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The Desert King, by Olivia Gatesthe-desert-king

The conclusion to Ms Gates’ Throne of Judar trilogy, The Desert King tells the story of Kamal, the youngest Aal Masood brother. While reading the first two novels is not indispensable to enjoying this one, I strongly recommend it, as it gives some background to the political pressures and maneuvers that push the protagonists together. (For the short version, read my review of the second title, The Desert Lord’s Bride, here.)

Basically, however, the peace of a rather large section of the Middle East hinges on a marriage of state between about-to-be-crowned Kamal and reluctant princess Aliyah. Getting these two married is not easy to begin with, what with this being the twenty-first century and all, but the situation is further complicated by the history between them. (more…)

The Desert Lord’s Bride, by Olivia Gates


Second in Ms Gates’ Throne of Judar trilogy, The Desert Lord’s Bride tells the story of Shehab, the second oldest Aal Massod brother. He and Kamal, the third and youngest brother, were introduced briefly in The Desert Lord’s Baby, Farooq’s story (review here).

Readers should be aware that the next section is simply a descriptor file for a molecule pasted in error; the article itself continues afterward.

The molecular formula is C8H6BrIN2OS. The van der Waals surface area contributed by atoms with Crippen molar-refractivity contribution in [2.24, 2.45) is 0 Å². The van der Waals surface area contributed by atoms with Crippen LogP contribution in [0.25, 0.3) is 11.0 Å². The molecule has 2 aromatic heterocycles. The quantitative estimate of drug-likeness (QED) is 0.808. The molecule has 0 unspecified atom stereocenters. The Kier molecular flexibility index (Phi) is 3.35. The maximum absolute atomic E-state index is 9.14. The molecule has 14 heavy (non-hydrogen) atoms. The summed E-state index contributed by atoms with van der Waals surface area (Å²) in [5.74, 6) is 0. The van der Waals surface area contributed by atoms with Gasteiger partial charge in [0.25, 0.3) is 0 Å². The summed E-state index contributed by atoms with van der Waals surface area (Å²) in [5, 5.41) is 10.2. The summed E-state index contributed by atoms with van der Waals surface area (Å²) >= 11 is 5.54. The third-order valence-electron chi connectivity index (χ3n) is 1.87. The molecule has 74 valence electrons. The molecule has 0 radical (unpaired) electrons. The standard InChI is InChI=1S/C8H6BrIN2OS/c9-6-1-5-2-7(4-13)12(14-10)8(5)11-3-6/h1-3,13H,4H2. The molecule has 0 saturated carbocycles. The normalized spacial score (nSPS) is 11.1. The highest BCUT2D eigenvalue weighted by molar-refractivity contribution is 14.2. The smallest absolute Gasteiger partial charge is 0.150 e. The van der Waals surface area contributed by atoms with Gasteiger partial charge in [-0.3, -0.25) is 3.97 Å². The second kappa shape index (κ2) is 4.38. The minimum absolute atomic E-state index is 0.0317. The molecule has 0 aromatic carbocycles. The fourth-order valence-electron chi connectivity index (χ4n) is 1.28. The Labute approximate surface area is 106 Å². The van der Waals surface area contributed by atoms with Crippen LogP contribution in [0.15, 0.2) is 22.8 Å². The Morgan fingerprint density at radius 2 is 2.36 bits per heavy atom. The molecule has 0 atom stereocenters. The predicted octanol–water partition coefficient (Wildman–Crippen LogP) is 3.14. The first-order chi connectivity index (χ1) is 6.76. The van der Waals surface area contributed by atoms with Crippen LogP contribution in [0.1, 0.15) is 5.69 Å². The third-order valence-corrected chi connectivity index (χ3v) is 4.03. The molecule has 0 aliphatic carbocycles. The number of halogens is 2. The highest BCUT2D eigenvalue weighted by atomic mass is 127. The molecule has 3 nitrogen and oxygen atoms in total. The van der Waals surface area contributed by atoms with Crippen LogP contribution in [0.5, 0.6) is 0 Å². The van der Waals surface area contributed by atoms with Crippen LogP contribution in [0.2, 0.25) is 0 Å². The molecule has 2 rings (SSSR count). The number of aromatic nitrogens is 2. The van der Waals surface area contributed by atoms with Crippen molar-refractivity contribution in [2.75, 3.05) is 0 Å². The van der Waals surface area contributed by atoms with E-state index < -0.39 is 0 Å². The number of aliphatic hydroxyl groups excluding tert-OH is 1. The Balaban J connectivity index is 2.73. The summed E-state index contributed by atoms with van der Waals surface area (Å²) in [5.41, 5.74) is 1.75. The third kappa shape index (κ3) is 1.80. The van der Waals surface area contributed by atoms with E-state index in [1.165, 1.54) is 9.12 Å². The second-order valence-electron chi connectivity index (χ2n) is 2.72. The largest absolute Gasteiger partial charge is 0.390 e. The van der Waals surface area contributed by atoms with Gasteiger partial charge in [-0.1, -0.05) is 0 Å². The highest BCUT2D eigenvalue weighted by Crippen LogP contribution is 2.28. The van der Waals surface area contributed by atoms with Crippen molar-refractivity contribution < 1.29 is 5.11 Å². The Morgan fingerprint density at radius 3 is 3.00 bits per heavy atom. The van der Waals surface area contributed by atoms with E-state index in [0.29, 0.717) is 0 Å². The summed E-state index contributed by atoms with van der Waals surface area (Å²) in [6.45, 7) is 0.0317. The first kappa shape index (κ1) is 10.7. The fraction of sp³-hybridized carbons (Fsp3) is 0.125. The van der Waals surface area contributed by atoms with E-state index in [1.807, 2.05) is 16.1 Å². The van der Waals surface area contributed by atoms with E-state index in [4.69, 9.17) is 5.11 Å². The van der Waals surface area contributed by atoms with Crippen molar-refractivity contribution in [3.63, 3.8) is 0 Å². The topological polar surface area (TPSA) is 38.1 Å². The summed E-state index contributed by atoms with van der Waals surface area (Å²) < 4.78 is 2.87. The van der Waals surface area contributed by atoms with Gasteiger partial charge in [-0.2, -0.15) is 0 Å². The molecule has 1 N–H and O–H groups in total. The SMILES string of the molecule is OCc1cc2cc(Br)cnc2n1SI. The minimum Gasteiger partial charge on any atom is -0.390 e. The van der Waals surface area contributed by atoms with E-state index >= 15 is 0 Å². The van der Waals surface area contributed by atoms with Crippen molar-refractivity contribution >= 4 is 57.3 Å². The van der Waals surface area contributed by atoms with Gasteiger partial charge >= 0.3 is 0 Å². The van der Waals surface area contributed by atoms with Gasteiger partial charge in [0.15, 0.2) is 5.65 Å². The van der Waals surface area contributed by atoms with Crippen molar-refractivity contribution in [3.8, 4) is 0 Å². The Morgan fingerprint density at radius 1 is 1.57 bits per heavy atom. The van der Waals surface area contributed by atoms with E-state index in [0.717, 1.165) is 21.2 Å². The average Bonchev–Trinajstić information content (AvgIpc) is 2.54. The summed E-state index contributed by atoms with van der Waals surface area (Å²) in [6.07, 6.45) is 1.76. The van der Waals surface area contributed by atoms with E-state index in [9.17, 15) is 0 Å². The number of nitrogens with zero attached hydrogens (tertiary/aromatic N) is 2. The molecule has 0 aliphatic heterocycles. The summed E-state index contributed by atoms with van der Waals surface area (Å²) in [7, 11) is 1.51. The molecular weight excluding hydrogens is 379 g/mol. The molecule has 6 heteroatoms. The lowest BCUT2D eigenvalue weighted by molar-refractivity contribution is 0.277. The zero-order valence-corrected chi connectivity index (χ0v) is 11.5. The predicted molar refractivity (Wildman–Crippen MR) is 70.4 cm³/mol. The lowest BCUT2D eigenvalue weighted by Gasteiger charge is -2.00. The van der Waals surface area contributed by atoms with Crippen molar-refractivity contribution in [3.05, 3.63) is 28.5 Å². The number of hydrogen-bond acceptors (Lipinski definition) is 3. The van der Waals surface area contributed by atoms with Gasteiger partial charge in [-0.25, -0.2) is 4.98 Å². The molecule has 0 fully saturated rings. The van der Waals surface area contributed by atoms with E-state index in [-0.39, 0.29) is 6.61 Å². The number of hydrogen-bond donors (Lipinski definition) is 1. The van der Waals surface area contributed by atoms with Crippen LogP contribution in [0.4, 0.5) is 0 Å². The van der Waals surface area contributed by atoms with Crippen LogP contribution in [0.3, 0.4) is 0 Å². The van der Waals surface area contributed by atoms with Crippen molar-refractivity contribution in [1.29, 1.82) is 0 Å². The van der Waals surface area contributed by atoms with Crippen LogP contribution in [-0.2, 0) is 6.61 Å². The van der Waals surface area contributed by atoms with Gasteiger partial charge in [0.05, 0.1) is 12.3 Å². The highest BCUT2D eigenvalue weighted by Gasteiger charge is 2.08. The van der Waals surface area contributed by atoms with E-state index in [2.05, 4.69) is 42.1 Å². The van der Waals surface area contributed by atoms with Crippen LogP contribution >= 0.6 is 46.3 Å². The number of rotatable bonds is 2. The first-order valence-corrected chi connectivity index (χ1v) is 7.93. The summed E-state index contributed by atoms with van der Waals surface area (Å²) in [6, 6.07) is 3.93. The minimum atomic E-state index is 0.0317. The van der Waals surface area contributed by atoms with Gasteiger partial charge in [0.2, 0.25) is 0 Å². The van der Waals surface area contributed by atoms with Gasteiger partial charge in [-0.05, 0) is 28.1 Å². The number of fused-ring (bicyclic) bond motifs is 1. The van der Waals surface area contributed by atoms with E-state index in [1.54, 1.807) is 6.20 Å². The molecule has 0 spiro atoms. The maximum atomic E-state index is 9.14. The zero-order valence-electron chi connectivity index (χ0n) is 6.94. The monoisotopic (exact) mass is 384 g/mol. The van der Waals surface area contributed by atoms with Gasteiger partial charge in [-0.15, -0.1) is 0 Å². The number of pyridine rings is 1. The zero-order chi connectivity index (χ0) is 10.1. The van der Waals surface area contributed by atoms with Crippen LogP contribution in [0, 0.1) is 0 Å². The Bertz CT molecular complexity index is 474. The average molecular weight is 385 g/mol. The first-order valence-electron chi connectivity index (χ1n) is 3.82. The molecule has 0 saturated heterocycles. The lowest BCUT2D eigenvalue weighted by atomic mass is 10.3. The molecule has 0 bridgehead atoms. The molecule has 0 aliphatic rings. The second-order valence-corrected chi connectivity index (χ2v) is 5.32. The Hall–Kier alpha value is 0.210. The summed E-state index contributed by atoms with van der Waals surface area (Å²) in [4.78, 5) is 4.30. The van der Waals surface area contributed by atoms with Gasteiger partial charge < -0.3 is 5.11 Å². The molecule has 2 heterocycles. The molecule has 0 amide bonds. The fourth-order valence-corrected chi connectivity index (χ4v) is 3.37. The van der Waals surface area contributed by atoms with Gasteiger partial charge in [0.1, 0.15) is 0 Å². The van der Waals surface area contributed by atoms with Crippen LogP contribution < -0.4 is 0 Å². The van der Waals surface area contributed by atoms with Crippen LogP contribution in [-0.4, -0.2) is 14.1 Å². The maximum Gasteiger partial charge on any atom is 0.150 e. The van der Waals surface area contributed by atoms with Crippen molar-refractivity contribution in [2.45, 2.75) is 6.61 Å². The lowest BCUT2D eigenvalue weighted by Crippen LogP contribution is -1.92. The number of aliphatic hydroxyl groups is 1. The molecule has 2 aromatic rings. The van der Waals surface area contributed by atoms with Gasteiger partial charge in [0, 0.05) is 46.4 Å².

Once again, this is a short novel-not quite 200 pages long-and it contains a number of category romance tropes and clichés that most usually put me off. We have deception on a grand scale on the part of the hero, fueled by a false image of the heroine. We have a heroine whose singular previous sexual and relationship experience has convinced her she’s frigid. We have love at first sight.

And, amazingly, it works. Not without caveats (yes, I do have quibbles), but it does work.

Here is the back cover blurb, which happens to be better than most: (more…)

The Desert Lord’s Baby, by Olivia Gates

First book in the Throne of Judar trilogy, The Desert Lord’s Baby tells the story of Farooq Aal Masood, heir to the throne of this small but rich Middle East kingdom, and Carmen McArthur, who specialises in organizing international events, both diplomatic and for businesses.

This short novel (shy of 200 pages, in fact) is chock full of many of the category romance elements that, usually, put me off: secret baby; incredibly attractive, arrogant, rich and powerful guy from exotic background; comparatively powerless and average (in every way from looks to fortune) woman with more emotional baggage than freighter container; villainous relative; political intrigue; the fate of the world as we know it hanging in the balance; and, to top the cake, the inevitable big misunderstanding.

It would seem like a recipe for disaster, would it not? Particularly when you read the blurb: (more…)